Published: 07th September 2021
Academicians, writers ask DU to reinstate texts by Mahasweta Devi, Bama & Sukirtharani in syllabus
The petition has been signed by the likes of writers Arundhati Roy and Vikram Chandra, actors Sharmila Tagore and Shabana Azmi, filmmaker and writer Adoor Gopalakrishnan and filmmaker Anand Patwardhan
Over 1,100 academicians, writers and civil society members have written to Delhi University's acting vice-chancellor, urging him to reinstate the works of Mahasweta Devi, Bama and Sukirtharani in the English (Honours) syllabus.
The petition came a few days after the teachers of English in the university made the same plea and accused the Oversight Committee of making a "complete mockery of all democratic and due processes" while drafting the syllabus.
The petition has been signed by the likes of writers Arundhati Roy and Vikram Chandra, actors Sharmila Tagore and Shabana Azmi, filmmaker and writer Adoor Gopalakrishnan and filmmaker Anand Patwardhan.
"The exclusion of Bama and Sukirtharani is a blatantly casteist act as it discriminates against contemporary Dalit women authors in a core paper on women's writing, Surely, to delete, without any justification, two living Dalit women authors is a rare example of political disregard, omission and marginalisation of existing living writings.
"Both Bama and Sukirtharani are contemporary Tamil writers, is it not important to teach and know, in a central university located in Delhi, the regional diversity of India," the petition questioned.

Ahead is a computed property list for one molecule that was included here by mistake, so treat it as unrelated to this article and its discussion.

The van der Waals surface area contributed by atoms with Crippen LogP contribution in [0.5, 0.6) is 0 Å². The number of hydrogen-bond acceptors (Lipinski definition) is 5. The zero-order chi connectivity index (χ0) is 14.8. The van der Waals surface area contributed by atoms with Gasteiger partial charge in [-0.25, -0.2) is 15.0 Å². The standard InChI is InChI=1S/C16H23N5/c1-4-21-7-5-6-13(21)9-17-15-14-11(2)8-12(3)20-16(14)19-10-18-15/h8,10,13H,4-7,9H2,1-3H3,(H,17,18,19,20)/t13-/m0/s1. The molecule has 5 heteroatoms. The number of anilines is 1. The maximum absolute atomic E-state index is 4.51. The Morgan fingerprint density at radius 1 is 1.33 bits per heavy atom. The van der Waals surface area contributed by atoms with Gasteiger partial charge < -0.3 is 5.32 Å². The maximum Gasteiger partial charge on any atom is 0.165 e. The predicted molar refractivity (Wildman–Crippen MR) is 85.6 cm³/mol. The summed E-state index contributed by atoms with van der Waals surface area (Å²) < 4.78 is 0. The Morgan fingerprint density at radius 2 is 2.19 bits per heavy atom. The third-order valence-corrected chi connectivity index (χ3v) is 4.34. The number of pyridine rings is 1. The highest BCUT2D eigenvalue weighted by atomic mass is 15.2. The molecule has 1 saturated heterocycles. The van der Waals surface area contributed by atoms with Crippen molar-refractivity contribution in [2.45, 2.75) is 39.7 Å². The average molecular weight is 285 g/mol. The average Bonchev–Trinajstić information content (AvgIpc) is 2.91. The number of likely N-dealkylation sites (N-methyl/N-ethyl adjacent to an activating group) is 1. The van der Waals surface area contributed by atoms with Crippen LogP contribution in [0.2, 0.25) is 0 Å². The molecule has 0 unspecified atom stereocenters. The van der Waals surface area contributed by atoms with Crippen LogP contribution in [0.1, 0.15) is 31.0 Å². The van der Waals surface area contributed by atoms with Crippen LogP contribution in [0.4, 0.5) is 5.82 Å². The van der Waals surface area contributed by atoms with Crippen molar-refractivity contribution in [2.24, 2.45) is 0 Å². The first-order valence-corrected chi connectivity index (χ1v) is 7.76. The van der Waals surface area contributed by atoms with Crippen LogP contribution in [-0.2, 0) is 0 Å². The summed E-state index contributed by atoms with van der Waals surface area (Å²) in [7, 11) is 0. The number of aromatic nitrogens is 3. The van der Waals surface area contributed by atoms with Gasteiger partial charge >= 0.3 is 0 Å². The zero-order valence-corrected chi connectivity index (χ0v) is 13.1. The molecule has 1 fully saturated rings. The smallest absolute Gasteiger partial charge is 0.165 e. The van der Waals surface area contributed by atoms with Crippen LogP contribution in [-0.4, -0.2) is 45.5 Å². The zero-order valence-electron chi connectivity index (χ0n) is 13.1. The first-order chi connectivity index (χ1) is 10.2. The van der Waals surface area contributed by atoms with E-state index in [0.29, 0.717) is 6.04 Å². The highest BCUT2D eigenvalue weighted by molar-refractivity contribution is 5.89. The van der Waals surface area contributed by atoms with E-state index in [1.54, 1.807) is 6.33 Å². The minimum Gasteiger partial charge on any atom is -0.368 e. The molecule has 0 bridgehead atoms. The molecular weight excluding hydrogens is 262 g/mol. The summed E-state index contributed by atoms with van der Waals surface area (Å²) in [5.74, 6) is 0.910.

Mahashweta Devi's short story Draupadi, which has been dropped from the syllabus, revolves around a Dalit woman who is picked up by the police on the accusation of being a Naxal and is then raped.
"The charges against Mahasweta Devi's 'Draupadi' are based on an inadequate understanding or deliberate misreading of the nationally and internationally acclaimed author. Rape of women is a heinous reality. Many literary texts draw attention to it and some English, European and American narratives of rape are included in the syllabus. Are we to turn a blind eye to its empathetic articulation by Indian authors," it said.
The university, in a statement on August 26, had said that a careful perusal of the present syllabus brings out the "inclusive nature of the syllabus" under reference in terms of its diversity of content and inclusion of pioneering works of renowned scholars of both national and international fame, without consideration of their religion, caste and creed.
"The university subscribes to the idea that the literary content forming part of the text in a language course of study should contain materials which do not hurt the sentiments of any individual and are inclusive in nature to portray a true picture of our society, both past and present," the statement read.
Stating that three contemporary women authors can be dropped "so easily" from a core paper on women's writing was a sign of deep worry, the letter demanded the reinstatement of the dropped texts.
"The reasons given and not given for the deletions are prejudicial and misogynistic in intent as no sound academic reasons have been provided," they said.